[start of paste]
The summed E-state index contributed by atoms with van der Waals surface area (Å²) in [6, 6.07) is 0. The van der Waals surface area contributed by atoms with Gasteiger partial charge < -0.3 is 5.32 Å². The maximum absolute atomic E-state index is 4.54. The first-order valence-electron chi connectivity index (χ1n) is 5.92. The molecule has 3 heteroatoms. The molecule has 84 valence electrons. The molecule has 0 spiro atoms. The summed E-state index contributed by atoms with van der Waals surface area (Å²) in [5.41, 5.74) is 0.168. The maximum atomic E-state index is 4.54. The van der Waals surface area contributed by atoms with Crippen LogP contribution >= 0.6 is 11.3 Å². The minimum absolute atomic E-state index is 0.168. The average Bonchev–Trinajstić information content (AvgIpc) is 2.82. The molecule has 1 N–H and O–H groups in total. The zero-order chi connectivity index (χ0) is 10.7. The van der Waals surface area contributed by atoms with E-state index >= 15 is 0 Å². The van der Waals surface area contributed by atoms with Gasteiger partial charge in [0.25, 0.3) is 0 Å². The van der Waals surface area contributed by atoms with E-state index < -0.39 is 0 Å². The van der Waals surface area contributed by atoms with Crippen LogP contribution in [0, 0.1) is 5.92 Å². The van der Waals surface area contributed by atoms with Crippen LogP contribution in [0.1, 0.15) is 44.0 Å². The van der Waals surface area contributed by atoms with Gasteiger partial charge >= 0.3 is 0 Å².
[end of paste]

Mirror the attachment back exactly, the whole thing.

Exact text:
The summed E-state index contributed by atoms with van der Waals surface area (Å²) in [6, 6.07) is 0. The van der Waals surface area contributed by atoms with Gasteiger partial charge < -0.3 is 5.32 Å². The maximum absolute atomic E-state index is 4.54. The first-order valence-electron chi connectivity index (χ1n) is 5.92. The molecule has 3 heteroatoms. The molecule has 84 valence electrons. The molecule has 0 spiro atoms. The summed E-state index contributed by atoms with van der Waals surface area (Å²) in [5.41, 5.74) is 0.168. The maximum atomic E-state index is 4.54. The van der Waals surface area contributed by atoms with Crippen LogP contribution >= 0.6 is 11.3 Å². The minimum absolute atomic E-state index is 0.168. The average Bonchev–Trinajstić information content (AvgIpc) is 2.82. The molecule has 1 N–H and O–H groups in total. The zero-order chi connectivity index (χ0) is 10.7. The van der Waals surface area contributed by atoms with E-state index >= 15 is 0 Å². The van der Waals surface area contributed by atoms with Gasteiger partial charge in [0.25, 0.3) is 0 Å². The van der Waals surface area contributed by atoms with E-state index < -0.39 is 0 Å². The van der Waals surface area contributed by atoms with Crippen LogP contribution in [0, 0.1) is 5.92 Å². The van der Waals surface area contributed by atoms with Crippen LogP contribution in [0.1, 0.15) is 44.0 Å². The van der Waals surface area contributed by atoms with Gasteiger partial charge >= 0.3 is 0 Å².